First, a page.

Friday, August 17, 2012

Woodworking for Your Inner Knight

This will be the first project in my new book*, The Forgotten Realm of Gothic Woodworking, which will feature not only projects with which to outfit your manor, but will answer age-old questions about the period such as: "Did they buy black nail polish or make their own?" and "Does this flying buttress make me look fat?"

I'm all up in the Goth grill these days and have been finding loads of fun projects online, thanks in part to those of you who have commented on the last couple blog posts and those who have emailed me directly.

You might be wondering what the difference is between Gothic, Medieval, and Renaissance. According to Wiki, the Medieval Period is from 400 - 1500; Gothic (a pejorative term meaning barbarous or crude) is from 1150 - 1500; and Renaissance is from 1300 - 1600.

I'm currently reading The Time Traveler's Guide to Medieval England: A Handbook for Visitors to the Fourteenth Century, by Ian Mortimer, which is wildly interesting. It recounts a time when mullets didn't make you cringe.

As you read the book, you can't help but wonder where you would fit into the social hierarchy—royalty, knight, merchant, peasant, mead-swilling friar—and be forever grateful that you're living in the 21st century. The 14th century doesn't have indoor plumbing and Barbie Foosball. I don't want to live in that world.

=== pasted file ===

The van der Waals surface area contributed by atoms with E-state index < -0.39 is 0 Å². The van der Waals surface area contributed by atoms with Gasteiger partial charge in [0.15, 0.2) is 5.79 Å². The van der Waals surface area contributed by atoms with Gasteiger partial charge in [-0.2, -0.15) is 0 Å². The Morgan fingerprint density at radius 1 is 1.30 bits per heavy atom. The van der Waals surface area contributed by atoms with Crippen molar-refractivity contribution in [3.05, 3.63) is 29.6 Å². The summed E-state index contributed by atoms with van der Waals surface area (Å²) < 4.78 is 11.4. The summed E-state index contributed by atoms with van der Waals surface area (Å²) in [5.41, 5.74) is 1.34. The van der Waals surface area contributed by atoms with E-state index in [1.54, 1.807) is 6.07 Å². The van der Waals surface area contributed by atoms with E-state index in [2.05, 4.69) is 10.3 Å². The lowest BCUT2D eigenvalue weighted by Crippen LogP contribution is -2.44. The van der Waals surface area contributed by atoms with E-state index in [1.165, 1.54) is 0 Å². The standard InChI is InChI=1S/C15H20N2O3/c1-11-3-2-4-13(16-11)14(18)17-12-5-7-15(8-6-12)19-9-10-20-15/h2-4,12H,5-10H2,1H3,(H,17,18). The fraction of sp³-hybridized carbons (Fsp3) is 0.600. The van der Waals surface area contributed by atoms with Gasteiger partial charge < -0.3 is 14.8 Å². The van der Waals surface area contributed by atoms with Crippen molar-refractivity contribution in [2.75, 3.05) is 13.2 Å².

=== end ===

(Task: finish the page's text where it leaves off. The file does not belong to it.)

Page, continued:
The book is what got me interested in researching the types of furniture that were made back then.

One piece that caught my eye is a 15th century stool from Normandy. I found it in a free book online. My version will be a little different, but the basic design is the same. The stool had me at tusk tenons.

Before tastes in furniture starting changing in the 17th century, much of the furniture was adorned with elaborate carving. Google “gothic furniture” and you’ll see what I mean.

So, this weekend I’ll get started building my collapsible stool and hope that no one drops by unexpectedly. Perhaps there’s still time to build a moat around my shop.
An interesting write-up on 15th and 16th century stools can be found here
*I'm not really writing a book about gothic furniture.